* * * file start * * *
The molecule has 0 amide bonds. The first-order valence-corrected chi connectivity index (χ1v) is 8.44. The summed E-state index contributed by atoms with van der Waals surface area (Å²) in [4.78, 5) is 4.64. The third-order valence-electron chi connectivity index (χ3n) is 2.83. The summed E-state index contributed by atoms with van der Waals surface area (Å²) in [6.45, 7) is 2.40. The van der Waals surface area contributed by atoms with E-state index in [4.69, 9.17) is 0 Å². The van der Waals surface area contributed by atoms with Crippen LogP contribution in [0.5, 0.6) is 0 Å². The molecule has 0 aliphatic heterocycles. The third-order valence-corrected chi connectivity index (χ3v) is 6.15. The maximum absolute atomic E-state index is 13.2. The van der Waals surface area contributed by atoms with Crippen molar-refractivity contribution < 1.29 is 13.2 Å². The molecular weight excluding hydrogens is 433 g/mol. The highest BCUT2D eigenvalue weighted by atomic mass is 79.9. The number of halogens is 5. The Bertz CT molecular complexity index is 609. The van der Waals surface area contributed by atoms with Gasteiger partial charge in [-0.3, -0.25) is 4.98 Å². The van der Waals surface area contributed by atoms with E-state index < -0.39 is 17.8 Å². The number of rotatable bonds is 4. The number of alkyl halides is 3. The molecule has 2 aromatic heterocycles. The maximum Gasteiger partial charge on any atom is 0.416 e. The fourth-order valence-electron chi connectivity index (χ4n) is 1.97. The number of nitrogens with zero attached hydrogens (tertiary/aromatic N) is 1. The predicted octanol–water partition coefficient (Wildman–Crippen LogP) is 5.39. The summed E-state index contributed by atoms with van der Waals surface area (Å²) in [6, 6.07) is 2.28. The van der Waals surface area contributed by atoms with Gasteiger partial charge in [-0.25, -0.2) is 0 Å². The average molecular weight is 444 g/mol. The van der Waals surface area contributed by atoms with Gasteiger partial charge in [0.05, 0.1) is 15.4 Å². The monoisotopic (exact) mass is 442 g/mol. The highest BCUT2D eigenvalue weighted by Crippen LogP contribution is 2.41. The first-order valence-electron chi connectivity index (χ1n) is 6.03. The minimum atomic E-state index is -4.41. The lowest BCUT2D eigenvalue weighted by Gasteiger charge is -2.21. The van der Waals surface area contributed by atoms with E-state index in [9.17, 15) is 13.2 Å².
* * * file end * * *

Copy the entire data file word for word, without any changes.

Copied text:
The molecule has 0 amide bonds. The first-order valence-corrected chi connectivity index (χ1v) is 8.44. The summed E-state index contributed by atoms with van der Waals surface area (Å²) in [4.78, 5) is 4.64. The third-order valence-electron chi connectivity index (χ3n) is 2.83. The summed E-state index contributed by atoms with van der Waals surface area (Å²) in [6.45, 7) is 2.40. The van der Waals surface area contributed by atoms with E-state index in [4.69, 9.17) is 0 Å². The van der Waals surface area contributed by atoms with Crippen LogP contribution in [0.5, 0.6) is 0 Å². The molecule has 0 aliphatic heterocycles. The third-order valence-corrected chi connectivity index (χ3v) is 6.15. The maximum absolute atomic E-state index is 13.2. The van der Waals surface area contributed by atoms with Crippen molar-refractivity contribution < 1.29 is 13.2 Å². The molecular weight excluding hydrogens is 433 g/mol. The highest BCUT2D eigenvalue weighted by atomic mass is 79.9. The number of halogens is 5. The Bertz CT molecular complexity index is 609. The van der Waals surface area contributed by atoms with Gasteiger partial charge in [-0.3, -0.25) is 4.98 Å². The van der Waals surface area contributed by atoms with E-state index < -0.39 is 17.8 Å². The number of rotatable bonds is 4. The number of alkyl halides is 3. The molecule has 2 aromatic heterocycles. The maximum Gasteiger partial charge on any atom is 0.416 e. The fourth-order valence-electron chi connectivity index (χ4n) is 1.97. The number of nitrogens with zero attached hydrogens (tertiary/aromatic N) is 1. The predicted octanol–water partition coefficient (Wildman–Crippen LogP) is 5.39. The summed E-state index contributed by atoms with van der Waals surface area (Å²) in [6, 6.07) is 2.28. The van der Waals surface area contributed by atoms with Gasteiger partial charge in [-0.25, -0.2) is 0 Å². The average molecular weight is 444 g/mol. The van der Waals surface area contributed by atoms with Gasteiger partial charge in [0.05, 0.1) is 15.4 Å². The monoisotopic (exact) mass is 442 g/mol. The highest BCUT2D eigenvalue weighted by Crippen LogP contribution is 2.41. The first-order valence-electron chi connectivity index (χ1n) is 6.03. The minimum atomic E-state index is -4.41. The lowest BCUT2D eigenvalue weighted by Gasteiger charge is -2.21. The van der Waals surface area contributed by atoms with E-state index in [9.17, 15) is 13.2 Å².